"Are walls separating?"
Column #875 12/03/11
On The Level
Q. Last winter we had our entire house repainted. We bought it in the fall. The home is 10 years old. Just in the last few weeks we have noticed the walls and ceiling appear to be separating. This is happening in the upstairs hallway, in one bedroom and down the stairs. The paint has cracks where it looks like it is separating. The separation seems to be concentrated in the upstairs hallway and as you come down the stairs. We do not have an open foyer so it is the ceiling you see as you walk down the stairs. And in the bedroom next to the wall as you come downstairs. Occasionally at night we do hear like cracking sounds coming from the upstairs area. So our concern, is this normal? Has using the heat now caused this? Should we be concerned and what should we do about this?
A. The first thing you need to know is your house is not about to fall down. Situations like the one you describe happening at your house have been around to a greater or lesser degree for decades as homebuilding became more and more sophisticated in an effort to both conserve materials and energy. Most people who put houses together have been behind the curve and tended to inadvertently build things into a modern house that somehow at a later time would surface to confound the owners. Ask those builders whatís going on and youíll hear all sorts of songs and dances that boil down to they just donít know.
Finally, researchers and manufacturers have tried to team up and solve some of these issues but unfortunately the remedies canít be retrofitted into the examples that prompted the modifications. Your house was built around the time that the true source of whatís causing your wall and ceiling separations was identified. It used to be called natural settlement or shifting and some frightened folks were so convinced their houses were indeed structurally compromised in some way that they went tramping off looking for lawyers and someone to sue. Thatís how the researchers got involved as expert witnesses began to focus on the issue.
The phenomenon that is causing your house move about in the manner you describe has been identified as truss-uplift. You have pre-engineered roof trusses that provide the frame for your roof system. These trusses are usually fabricated from 2 x 4 lumber into a shape that resembles a triangle with the letter W inside of the triangle. The arrangement is surprisingly strong and you have to have a good grasp of engineering principles for even a glimmer as to just how they work. They transfer the weight of the roof and anything on it such as shingles or snow to the outside walls, usually front and back exterior walls. The bottom of the truss, the flat horizontal leg of the triangle, floats and does not need to rest on anything in the middle for support.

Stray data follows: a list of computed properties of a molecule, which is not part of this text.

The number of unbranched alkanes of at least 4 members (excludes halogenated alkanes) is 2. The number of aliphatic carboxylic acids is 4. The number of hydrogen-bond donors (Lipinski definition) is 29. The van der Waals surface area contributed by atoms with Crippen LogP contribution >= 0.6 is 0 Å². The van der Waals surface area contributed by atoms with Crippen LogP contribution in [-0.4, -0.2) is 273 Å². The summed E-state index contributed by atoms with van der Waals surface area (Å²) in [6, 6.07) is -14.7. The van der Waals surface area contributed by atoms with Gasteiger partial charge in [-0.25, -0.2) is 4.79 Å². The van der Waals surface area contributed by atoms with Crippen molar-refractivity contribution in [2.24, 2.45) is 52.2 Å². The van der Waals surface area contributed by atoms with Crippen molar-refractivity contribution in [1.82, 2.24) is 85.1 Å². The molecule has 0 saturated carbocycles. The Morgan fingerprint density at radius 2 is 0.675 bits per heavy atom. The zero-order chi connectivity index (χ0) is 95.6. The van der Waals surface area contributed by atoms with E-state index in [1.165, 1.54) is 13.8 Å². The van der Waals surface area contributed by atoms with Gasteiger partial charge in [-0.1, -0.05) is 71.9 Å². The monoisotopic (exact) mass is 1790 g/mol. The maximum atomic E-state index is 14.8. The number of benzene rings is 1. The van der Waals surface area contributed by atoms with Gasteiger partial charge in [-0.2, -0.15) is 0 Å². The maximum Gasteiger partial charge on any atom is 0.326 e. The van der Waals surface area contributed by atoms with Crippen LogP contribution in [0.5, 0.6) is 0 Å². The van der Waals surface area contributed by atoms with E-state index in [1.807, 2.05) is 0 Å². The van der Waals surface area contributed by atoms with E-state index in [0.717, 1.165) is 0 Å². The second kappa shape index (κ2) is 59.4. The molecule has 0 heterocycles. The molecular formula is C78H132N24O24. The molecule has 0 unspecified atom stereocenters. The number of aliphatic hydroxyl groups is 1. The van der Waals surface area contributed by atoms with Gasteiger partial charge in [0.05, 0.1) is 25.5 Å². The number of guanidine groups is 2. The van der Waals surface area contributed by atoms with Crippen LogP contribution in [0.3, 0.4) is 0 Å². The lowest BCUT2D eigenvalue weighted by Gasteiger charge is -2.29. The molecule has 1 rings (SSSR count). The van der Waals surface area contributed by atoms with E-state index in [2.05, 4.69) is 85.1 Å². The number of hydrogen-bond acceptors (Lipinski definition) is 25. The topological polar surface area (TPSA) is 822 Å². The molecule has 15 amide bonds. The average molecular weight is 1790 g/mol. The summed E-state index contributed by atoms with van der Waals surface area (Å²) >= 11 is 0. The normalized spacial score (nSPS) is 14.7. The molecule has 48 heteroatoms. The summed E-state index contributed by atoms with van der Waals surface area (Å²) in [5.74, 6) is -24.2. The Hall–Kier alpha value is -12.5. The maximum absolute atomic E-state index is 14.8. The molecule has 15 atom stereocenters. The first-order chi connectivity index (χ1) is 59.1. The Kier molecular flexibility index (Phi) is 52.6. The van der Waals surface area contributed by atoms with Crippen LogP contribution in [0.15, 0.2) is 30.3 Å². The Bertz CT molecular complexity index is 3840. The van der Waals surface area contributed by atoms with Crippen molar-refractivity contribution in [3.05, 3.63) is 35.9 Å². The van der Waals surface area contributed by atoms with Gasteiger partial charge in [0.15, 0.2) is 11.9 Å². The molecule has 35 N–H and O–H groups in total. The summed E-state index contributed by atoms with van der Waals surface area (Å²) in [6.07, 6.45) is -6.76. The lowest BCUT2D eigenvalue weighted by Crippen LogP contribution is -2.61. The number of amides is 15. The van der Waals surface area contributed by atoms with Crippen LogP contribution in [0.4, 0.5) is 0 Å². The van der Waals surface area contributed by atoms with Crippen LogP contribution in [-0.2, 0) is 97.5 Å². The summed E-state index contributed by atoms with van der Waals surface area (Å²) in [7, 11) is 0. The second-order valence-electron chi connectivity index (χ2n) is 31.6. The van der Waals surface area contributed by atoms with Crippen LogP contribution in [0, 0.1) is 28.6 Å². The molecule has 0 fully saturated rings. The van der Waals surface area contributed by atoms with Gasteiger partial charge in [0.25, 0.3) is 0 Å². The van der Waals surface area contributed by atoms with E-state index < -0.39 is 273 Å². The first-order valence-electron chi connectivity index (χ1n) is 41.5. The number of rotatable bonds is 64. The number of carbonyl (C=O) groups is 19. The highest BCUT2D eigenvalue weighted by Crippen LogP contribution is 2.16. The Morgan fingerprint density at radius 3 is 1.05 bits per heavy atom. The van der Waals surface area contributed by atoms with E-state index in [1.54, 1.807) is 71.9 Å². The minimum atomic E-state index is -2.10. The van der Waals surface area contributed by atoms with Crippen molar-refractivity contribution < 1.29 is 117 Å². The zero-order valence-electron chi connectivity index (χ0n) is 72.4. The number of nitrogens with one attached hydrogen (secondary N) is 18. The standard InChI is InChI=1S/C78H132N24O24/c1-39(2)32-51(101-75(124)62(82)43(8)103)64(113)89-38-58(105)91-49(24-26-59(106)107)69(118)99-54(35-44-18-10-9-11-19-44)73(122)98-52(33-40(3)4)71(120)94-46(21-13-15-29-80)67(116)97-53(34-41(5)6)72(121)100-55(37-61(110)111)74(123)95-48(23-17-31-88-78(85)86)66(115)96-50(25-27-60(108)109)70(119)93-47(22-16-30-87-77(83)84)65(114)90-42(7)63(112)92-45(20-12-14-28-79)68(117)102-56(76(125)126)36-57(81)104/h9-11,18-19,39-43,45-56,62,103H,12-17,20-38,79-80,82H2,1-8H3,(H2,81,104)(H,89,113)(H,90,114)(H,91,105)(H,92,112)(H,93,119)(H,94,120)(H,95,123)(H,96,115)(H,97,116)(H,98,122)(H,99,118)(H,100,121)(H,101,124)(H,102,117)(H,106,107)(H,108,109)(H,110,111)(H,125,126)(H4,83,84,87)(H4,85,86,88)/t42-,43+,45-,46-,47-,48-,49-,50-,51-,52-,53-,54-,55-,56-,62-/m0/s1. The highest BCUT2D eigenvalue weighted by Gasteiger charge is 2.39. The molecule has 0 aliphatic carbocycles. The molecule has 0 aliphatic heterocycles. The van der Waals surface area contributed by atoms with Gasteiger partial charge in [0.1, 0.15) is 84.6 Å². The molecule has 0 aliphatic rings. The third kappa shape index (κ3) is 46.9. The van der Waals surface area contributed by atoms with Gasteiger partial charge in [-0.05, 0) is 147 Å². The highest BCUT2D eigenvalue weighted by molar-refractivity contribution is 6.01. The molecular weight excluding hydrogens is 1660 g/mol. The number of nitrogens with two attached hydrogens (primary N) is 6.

Carpenters read the plans for the second floor and build the walls separating bedrooms, halls, closets and baths. They erect these walls and nail them to the bottoms of the trusses to hold everything fast where they want them. Then along come sheetrock hangers who attach drywall to the bare framing.
Drywallers attach ceiling drywall first then snug and butt the upper wall sheet of drywall against the ceiling sheet forming the right angle of ceiling and wall connection. At some point during this process the house is insulated and insulation is placed just behind drywall and if itís a ceiling on the top floor insulation goes on what we might call the attic floor. Hereís where trouble starts.
It was discovered that if the bottom chord of the roof truss forms the ceiling joist and the bottom chord is immersed in insulation while the rest of the truss is not, stresses that set up in winter within the truss cause the truss to lift upward to some degree and then settle back down when the weather warms up. It can and will pull anything attached to it along for the ride. Iíve seen it lift entire walls creating a space at the wall bottom as much as an inch. Normally what happens is that drywall splits and nail pops occur near the wall ceiling connection. In the past those who didnít understand the dynamics of what was going on would come back and nail or screw the daylights out of drywall and framing in an attempt to stop the movement but it always came back.
Drywall manufacturers recommend that if you attach drywall to the bottom of a truss that the attachment should be about 16 inches away from an intersecting wall. If ceiling drywall is installed first then the sheet will ride on the edge of the upper wall sheet so itís not an issue of it drooping over time. Itís against a drywall installerís nature not to nail or screw that edge so it gets done.
There is now available a framing clip designed to stabilize interior walls to the truss bottom that allows the truss to move up and down without dragging the walls along with it. I have never seen it used in the field. When I see the inevitable nail pop associated with this condition I recommend that the nail be pulled and the hole patched. That usually takes care of it. If the cracks are small and recurring then I recommend using an elastomeric caulk, such as tub and tile caulk, that will move along with the drywall and not split open.
If the spaces are such that they really bother you and are moving then attach a piece of trim only nailing one side allowing the trim to slide up and down in response. Beyond that there isnít much you can do short of pulling things apart and rebuilding them with movement in mind. As for creaking, thatís the house talking to you but itís not calling for help.
Keep the mail coming. If you've got a question, tip, or comment let me know. Write "On The Level," c/o The Capital, P.O. Box 3407, Annapolis, MD 21403 or e-mail me at firstname.lastname@example.org or email@example.com.